As a trader, you don’t consciously respond to everything the market throws at you. As you gain experience, you form trading habits. And these habits have a significant impact on your trading results.
According to a study from Duke University, 45% of our behaviors are habitual. [link to paper] If this applies to your trading, it means that your trading habits explain 45% of your performance.
Hence, to trade better, you must cultivate good trading habits and eradicate bad ones.
You must have heard that you need to remain rational and control your emotions while trading. Focusing on correcting your habits is the best way to do so.
Your basal ganglia are responsible for your habits. And your prefrontal cortex handles complex decision-making, logic, and reasoning.
The problem is that our basal ganglia are stronger than our prefrontal cortex.
This means that your bad trading habits will overrule your rational trading decisions.
Now that you understand the importance of your trading habits, you can move on to tackling them.
What is a Trading Habit?
Before you can tackle any bad trading habits, you must first understand what a habit is.
According to Charles Duhiig in The Power of Habit, a habit is a cue-routine-reward loop.
An example of a bad trading habit is overtrading.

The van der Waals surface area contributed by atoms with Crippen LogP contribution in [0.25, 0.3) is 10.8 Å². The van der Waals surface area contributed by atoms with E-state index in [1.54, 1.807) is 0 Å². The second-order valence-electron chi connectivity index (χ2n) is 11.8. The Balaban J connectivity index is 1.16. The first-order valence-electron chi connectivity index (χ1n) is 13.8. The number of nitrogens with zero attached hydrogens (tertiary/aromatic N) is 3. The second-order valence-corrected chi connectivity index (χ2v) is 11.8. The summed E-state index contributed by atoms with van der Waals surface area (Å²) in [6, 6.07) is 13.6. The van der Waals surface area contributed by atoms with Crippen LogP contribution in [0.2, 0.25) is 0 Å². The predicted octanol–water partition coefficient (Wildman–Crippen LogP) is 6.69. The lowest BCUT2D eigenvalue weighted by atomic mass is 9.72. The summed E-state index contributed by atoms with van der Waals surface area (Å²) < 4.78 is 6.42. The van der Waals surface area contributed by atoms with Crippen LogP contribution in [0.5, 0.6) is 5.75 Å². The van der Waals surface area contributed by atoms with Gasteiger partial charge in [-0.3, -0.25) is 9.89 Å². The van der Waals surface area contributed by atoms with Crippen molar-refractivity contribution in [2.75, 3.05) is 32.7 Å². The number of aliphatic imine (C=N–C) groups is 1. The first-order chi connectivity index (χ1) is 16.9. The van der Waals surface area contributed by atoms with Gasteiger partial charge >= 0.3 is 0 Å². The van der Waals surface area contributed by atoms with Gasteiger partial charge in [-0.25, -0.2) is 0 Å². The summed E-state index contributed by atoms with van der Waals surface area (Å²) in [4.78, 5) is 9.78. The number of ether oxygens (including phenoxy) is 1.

- Cue: The market moves up with considerable volatility.
- Routine: You click the “Buy” button on autopilot.
- Reward: You get a sense of euphoria – a mental high as you get a chance at winning money.
An example of a desirable trading habit is exercising patience in a dull market.
- Cue: The market is barely moving.
- Routine: You shut down the computer.
- Reward: You relish the free time you have as a perk of being a trader.
The Basic Template For Breaking Bad Trading Habits
This template has three steps:
- Identify your bad trading habits
- Break down the trading habit into its cue-routine-reward.
- Redirect the craving for the reward towards another routine.
Step 1: Identify your poor trading habits
The first step is to identify your bad trading habits. Some common ones are:
Self-serving bias might obscure your thinking process here. This bias attributes good things in life to yourself and pushes the blame out to others. As this bias takes root, you become blind to your bad trading habits.
For instance, you blame the market for taking back your paper profits. And in doing so, you fail to recognize that you have a bad habit of entering the market without a clear exit plan.
One excellent way to counter the self-serving bias is to engage your trading mentor or buddy. Get them to point out your bad trading habits. Stay open and listen to them.
Step 2: Break it down into its cue-routine-reward.
Every trading habit has a different cue-routine-reward loop. It differs according to your mindset as well. So there are many possibilities here.